“It’s a very good tool and gives you guidance on what questions to ask and how to go forward,” said Monica.

Young people with long-term conditions engage in all the same risk-taking behaviours as other teenagers, such as smoking, drinking, taking drugs and having sex, but might need a little more support.

Monica suggested asking the parents to leave, for at least a part of the consultation, to allow for a more open conversation. Confidentiality is extremely important, she added.

“We have a golden opportunity to utilise the HEADSS survey tool,” said Monica.

“Even if you can’t talk about all the topics, pick two or three that are particularly important to the young person.

“Young people often engage in risky behaviour so helping them to be safe while they assert their independence is our duty of care.”

Date Added: 08/09/16
#BASL2016: Dealing with substance misuse in pregnancy
News Type: BASL News

Pregnancy is a window of opportunity to help expectant mothers deal with substance and alcohol misuse.

Debbie Reid is a specialist substance misuse midwife and said she acted as a conduit between women and the various services they needed to access.

“Most women have never even considered trying to stop before they became pregnant, so it's an opportunity to get them thinking about making positive changes,” she said.

“We have to be optimistic that they can change.”

Of all the drugs she came across in pregnancy, Debbie said, alcohol was the biggest worry as the damage to babies could be irreversible.

“We try to get them through as much detox during the pregnancy as we can,” she said.

Reducing vertical transmission of HCV is a priority in her service and all women referred to her are screened with those testing positive being offered treatment after the birth.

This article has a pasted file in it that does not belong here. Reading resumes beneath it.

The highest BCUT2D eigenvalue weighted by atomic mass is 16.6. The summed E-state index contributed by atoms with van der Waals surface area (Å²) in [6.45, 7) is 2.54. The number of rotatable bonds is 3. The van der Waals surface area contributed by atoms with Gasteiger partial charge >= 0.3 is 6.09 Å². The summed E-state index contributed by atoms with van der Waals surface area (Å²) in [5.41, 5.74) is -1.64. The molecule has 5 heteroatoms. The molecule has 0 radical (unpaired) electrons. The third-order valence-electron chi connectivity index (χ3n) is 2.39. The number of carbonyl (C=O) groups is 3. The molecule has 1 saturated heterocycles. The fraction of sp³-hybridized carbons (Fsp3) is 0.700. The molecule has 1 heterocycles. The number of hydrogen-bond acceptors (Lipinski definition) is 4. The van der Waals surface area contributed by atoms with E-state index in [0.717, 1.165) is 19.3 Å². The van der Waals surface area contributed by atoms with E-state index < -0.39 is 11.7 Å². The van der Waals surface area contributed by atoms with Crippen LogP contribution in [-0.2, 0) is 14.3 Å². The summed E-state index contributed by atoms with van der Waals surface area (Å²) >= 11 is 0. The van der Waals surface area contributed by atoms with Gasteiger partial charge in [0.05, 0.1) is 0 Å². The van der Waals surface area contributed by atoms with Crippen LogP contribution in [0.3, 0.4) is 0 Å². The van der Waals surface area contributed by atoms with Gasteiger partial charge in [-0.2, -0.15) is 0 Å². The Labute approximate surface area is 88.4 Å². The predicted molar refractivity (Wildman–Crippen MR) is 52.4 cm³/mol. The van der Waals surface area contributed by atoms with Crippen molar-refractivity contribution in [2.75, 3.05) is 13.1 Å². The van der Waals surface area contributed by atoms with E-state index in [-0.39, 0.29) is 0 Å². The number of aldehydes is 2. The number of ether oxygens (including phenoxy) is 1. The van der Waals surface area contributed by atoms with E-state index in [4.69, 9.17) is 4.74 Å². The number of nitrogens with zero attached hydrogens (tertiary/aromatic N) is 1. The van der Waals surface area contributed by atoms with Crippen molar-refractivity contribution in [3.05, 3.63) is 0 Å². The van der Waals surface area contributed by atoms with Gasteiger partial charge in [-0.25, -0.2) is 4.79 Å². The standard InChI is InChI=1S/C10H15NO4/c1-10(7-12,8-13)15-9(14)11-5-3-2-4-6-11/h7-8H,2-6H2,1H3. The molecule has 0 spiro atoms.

Date Added: 08/09/16
#BASL2016: Turning written off lives around
News Type: BASL News

Working with people written off by the system not only helps them get their lives back on track, but saves the NHS hundreds of thousands of pounds.

Mark Holmes, team leader of the Long Term Condition nurses in Nottingham, told the BASL nurses that he and his colleagues had saved the NHS £360,000 in just one year by acting as a “life raft” for people who had “fallen through the cracks”.

“We work with people who have long-term conditions related to alcohol. People who have been written off by the doctors, and in many cases, themselves,” said Mark.

The team identifies “people in trouble” and works proactively with them in a way they are comfortable with.

One such service user shared his story of how Mark’s team had helped him after he had fallen into a spiral of depression and alcoholism following his wife’s death.

“I didn't care if I died, it didn't matter to me,” he said, adding he had tried to commit suicide a number of times.

He was drinking at least a bottle of vodka a day and was homeless by the time he started working with Mark’s team, which helped him access the care he needed.

Despite multiple relapses and hospital admissions, Mark never gave up on him, he said, and one day “it just clicked”.

Mark encouraged nurses in the audience to look into setting up similar services, adding it wasn't hard to find the people who would benefit.

“We know who these people are – they are the ones in our hospitals, they are the ones calling 999,” he said.

 

Date Added: 08/09/16
#BASL2016: HE – the Cinderella of liver disease
News Type: BASL News

There are next to no treatments for hepatic encephalopathy (HE), which can have a devastating impact on the sufferer and their family.